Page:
If the requested block is held by another cache and that copy is labeled as “Shared”, then the processing depends on the action.  Processing a read miss only requires that the requesting processor fetch the block, mark it as “Shared”, and execute the read.

On a write miss, the requesting processor first fetches the requested block with the protocol responding properly to the read miss.  At the point, there should be no copy of the block marked “Modified”.  The requesting processor marks the copy in its cache as “Modified” and sends an invalidate signal to mark all copies in other caches as stale.

The protocol must insure that no more than one copy of a block is marked as “Modified”.

Write Hits and Misses

As we have noted above, the best way to view a write miss is to consider it as a sequence of events: first, a read miss that is properly handled, and then a write hit.  This is due to the fact that the only way to handle a cache write properly is to be sure that the affected block has been read into memory.  As a result of this two–step procedure for a write miss, we may propose a uniform approach that is based on proper handling of write hits.

At the beginning of the process, it is the case that no copy of the referenced block in the cache of any other individual processor is marked as “Modified”.

If the block in the cache of the requesting processor is marked as “Shared”, a write hit to it will cause the requesting processor to send out a “Cache Invalidate” signal to all other processors.  Each of these other processors snoops the bus and responds to the Invalidate signal if it references a block held by that processor.  The requesting processor then marks its cache copy as “Modified”.

If the block in the cache of the requesting processor is already marked as “Modified”, nothing special happens.  The write takes place and the cache copy is updated.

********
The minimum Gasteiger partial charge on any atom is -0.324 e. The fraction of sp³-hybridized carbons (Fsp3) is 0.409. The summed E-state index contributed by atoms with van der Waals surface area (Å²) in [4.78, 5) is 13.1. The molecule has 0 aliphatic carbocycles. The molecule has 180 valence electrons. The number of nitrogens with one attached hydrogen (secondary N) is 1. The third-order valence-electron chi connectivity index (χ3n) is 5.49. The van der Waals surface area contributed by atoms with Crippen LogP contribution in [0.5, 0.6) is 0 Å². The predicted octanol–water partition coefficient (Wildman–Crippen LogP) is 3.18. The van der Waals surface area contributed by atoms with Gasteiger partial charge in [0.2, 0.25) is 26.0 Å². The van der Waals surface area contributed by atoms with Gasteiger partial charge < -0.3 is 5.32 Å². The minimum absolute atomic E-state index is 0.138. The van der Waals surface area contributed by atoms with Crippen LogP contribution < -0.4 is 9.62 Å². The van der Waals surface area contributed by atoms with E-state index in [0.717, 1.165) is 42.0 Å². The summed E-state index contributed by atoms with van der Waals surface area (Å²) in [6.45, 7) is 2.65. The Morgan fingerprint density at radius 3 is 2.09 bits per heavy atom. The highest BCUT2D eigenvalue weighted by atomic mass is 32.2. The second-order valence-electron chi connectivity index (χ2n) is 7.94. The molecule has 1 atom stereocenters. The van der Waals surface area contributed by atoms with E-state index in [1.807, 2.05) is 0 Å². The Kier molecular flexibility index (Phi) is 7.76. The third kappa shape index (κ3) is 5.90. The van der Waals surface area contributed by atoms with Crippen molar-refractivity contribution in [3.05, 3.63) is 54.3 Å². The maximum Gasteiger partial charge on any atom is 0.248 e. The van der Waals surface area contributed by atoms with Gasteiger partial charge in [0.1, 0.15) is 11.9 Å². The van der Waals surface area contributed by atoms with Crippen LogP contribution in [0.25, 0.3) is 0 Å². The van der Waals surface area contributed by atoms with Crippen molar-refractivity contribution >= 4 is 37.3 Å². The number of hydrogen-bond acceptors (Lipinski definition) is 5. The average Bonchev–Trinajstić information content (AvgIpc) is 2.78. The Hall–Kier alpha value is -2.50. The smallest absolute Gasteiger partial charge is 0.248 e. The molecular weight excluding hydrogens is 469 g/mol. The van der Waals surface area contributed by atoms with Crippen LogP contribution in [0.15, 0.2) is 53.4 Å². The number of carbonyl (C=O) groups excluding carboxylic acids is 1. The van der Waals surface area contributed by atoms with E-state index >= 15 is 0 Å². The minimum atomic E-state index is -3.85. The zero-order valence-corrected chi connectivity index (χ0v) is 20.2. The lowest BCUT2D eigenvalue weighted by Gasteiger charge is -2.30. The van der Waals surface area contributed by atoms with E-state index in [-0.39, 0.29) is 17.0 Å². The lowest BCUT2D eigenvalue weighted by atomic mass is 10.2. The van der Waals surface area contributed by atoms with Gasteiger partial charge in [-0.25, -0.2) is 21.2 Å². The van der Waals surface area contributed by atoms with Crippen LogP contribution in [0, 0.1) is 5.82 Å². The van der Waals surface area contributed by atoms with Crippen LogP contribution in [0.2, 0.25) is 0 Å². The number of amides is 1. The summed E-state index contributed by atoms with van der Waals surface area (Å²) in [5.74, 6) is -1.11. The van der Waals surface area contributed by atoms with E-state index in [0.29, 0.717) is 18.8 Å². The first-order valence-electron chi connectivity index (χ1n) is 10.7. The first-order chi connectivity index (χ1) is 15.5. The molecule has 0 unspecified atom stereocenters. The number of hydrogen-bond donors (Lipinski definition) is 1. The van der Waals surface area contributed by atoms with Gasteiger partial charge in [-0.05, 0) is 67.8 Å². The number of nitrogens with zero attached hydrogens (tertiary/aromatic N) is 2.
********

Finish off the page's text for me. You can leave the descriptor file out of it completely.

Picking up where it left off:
The MESI Protocol

This is a commonly used cache coherency protocol.  Its name is derived from the fours states in its FSM representation: Modified, Exclusive, Shared, and Invalid.

This description is taken from Section 8.3 of Tanenbaum [R15].

Each line in an individual processors cache can exist in one of the four following states:

1.   Invalid             The cache line does not contain valid data.

2.   Shared             Multiple caches may hold the line; the shared memory is up to date.

3.   Exclusive         No other cache holds a copy of this line;
the shared memory is up to date.

4.   Modified         The line in this cache is valid; no copies of the line exist in
other caches; the shared memory is not up to date.

The main purpose of the Exclusive state is to prevent the unnecessary broadcast of a Cache Invalidate signal on a write hit.  This reduces traffic on a shared bus.  Recall that a necessary precondition for a successful write hit on a line in the cache of a processor is that no other processor has that line with a label of Exclusive or Modified. As a result of a successful write hit on a cache line, that cache line is always marked as Modified.

Suppose a requesting processor processing a write hit on its cache.  By definition, any copy of the line in the caches of other processors must be in the Shared State.  What happens depends on the state of the cache in the requesting processor.

1.   Modified         The protocol does not specify an action for the processor.

2.   Shared             The processor writes the data, marks the cache line as Modified,
and broadcasts a Cache Invalidate signal to other processors.

3.   Exclusive         The processor writes the data and marks the cache line as Modified.

If a line in the cache of an individual processor is marked as “Modified” and another processor attempts to access the data copied into that cache line, the individual processor must signal “Dirty” and write the data back to the shared primary memory.

Consider the following scenario, in which processor P1 has a write miss on a cache line.

1.   P1 fetches the block of memory into its cache line, writes to it, and marks it Dirty.

2.   Another processor attempts to fetch the same block from the shared main memory.

3.   P1’s snoop cache detects the memory request.  P1 broadcasts a message “Dirty” on
the shared bus, causing the other processor to abandon its memory fetch.

4.   P1 writes the block back to the share memory and the other processor can access it.